In the largest price transparency fine yet, University of Florida Health North was docked $979,000 by CMS.
UF Health North received a $979,000 price transparency fine due to several compliance violations under the No Surprises Act—a big reminder that revenue cycle leaders need to be prioritizing compliance.
According to CMS, UF Health North failed to uphold several requirements under the price transparency requirement:
Failure to update standard charge information annually: Hospitals are required to update the standard charge information annually. UF Health North failed to do so, leading to noncompliance.
Incomplete data elements in the list of standard charges: Hospitals must include all corresponding data elements in the list of standard charges, including descriptions for each item and service, payer-specific negotiated rates, and de-identified minimum negotiated charges. UF Health North did not fully adhere to these requirements, CMS says.
CMS is making it clear that noncompliant organizations are going to be penalized. In fact, the number of fined organizations has now reached 14.
As the number of fined organizations is sure to grow, revenue cycle leaders need to make sure to streamline price transparency strategies.
Here are a few tasks that revenue cycle leaders need to make sure are prioritized:
Regularly update pricing information: Revenue cycle leaders should establish processes to ensure that standard charge information is updated by revenue cycle teams at least once annually, as mandated by CMS. This involves keeping track of changes in charges for services and items.
Comprehensive data inclusion: This is an area UF Health received the most dings, so leaders need to meticulous in making sure all relevant data elements in your list of standard charges is present. This includes descriptions, payer-specific negotiated rates, and deidentified minimum negotiated charges.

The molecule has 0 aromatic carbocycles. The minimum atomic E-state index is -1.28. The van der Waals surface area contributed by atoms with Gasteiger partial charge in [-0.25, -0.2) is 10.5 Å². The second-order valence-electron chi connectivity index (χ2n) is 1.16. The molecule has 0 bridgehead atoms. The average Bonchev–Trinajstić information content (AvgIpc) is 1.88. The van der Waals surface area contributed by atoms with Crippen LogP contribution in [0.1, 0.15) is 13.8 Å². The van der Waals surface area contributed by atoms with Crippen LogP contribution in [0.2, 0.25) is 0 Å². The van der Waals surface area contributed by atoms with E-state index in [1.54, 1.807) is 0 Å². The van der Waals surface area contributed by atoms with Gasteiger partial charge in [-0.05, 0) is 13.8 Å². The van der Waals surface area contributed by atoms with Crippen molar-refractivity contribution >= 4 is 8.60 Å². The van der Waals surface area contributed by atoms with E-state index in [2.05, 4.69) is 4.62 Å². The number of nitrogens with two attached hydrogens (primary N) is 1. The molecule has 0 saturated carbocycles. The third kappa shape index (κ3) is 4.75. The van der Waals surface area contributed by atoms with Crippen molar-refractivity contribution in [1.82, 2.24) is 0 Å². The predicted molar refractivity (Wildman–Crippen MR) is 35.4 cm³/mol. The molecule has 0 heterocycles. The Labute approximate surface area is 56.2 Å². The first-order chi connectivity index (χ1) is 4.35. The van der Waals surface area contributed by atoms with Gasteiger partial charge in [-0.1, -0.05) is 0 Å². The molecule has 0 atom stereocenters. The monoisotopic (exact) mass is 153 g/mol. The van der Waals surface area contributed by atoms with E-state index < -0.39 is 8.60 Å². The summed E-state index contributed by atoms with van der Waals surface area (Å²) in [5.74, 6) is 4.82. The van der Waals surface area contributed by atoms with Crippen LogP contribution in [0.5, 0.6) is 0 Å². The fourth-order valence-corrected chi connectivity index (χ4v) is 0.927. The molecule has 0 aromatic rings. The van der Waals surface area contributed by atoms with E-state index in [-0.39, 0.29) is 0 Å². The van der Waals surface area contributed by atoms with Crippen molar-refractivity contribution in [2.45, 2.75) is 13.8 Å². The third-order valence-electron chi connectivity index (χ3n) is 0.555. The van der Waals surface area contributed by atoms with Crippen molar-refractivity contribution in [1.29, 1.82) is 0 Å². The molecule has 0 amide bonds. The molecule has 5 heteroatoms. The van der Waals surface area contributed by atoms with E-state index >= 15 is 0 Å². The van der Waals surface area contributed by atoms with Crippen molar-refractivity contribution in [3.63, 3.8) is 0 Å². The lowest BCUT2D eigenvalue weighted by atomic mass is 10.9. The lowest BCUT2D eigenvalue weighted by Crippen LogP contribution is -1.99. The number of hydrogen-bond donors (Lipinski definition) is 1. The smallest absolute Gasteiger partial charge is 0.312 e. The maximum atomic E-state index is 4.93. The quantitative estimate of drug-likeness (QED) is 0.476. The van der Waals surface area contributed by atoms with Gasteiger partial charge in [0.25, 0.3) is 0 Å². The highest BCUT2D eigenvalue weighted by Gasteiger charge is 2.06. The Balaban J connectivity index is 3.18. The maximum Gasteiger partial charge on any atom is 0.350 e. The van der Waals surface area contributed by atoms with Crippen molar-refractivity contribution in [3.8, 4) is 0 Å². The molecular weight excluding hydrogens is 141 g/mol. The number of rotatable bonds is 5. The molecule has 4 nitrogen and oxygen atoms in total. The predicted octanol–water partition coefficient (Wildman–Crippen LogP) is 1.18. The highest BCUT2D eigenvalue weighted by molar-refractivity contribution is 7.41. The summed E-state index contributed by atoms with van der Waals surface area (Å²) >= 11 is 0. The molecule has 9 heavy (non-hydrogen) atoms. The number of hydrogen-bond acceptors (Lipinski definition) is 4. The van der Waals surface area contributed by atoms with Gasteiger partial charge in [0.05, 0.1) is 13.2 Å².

Implement or streamline shoppable services display: Organizations need to have a user-friendly online display of shoppable services, making it easy for patients to access and understand pricing information for common procedures.
Conduct regular compliance audits: Hospitals should conduct routine self-audits to assess their compliance with price transparency regulations. Really, audits should be in place for all compliance regulations. Also, make sure to identify and rectify any deficiencies promptly.
Educate staff: Your entire revenue cycle staff—from front end to backend—should be well-informed about the importance of price transparency compliance and trained to provide patients with accurate cost information.
Engage legal and compliance experts: The revenue cycle isn’t siloed. Continually seek the advice of the legal and compliance experts in your organization (or even outside your organization if necessary).
Stay informed: Revenue cycle leaders should be staying up-to-date with evolving regulations related to price transparency. Regulations in general are everchanging, so staying abreast of even the most mundane regulations can save you big in the long run.
Respond promptly to CMS notices: If your organization receives a notice of noncompliance from CMS, it is crucial to respond promptly and take corrective actions as required.
Amanda Norris is the Associate Content Manager of Finance, Payer, Revenue Cycle, and Strategy for HealthLeaders.
CMS is making it clear that noncompliant organizations are going to be penalized, and the number of fined organizations is sure to grow.
There are eight tasks that revenue cycle leaders need to make sure are prioritized to avoid an outcome like UF Health North.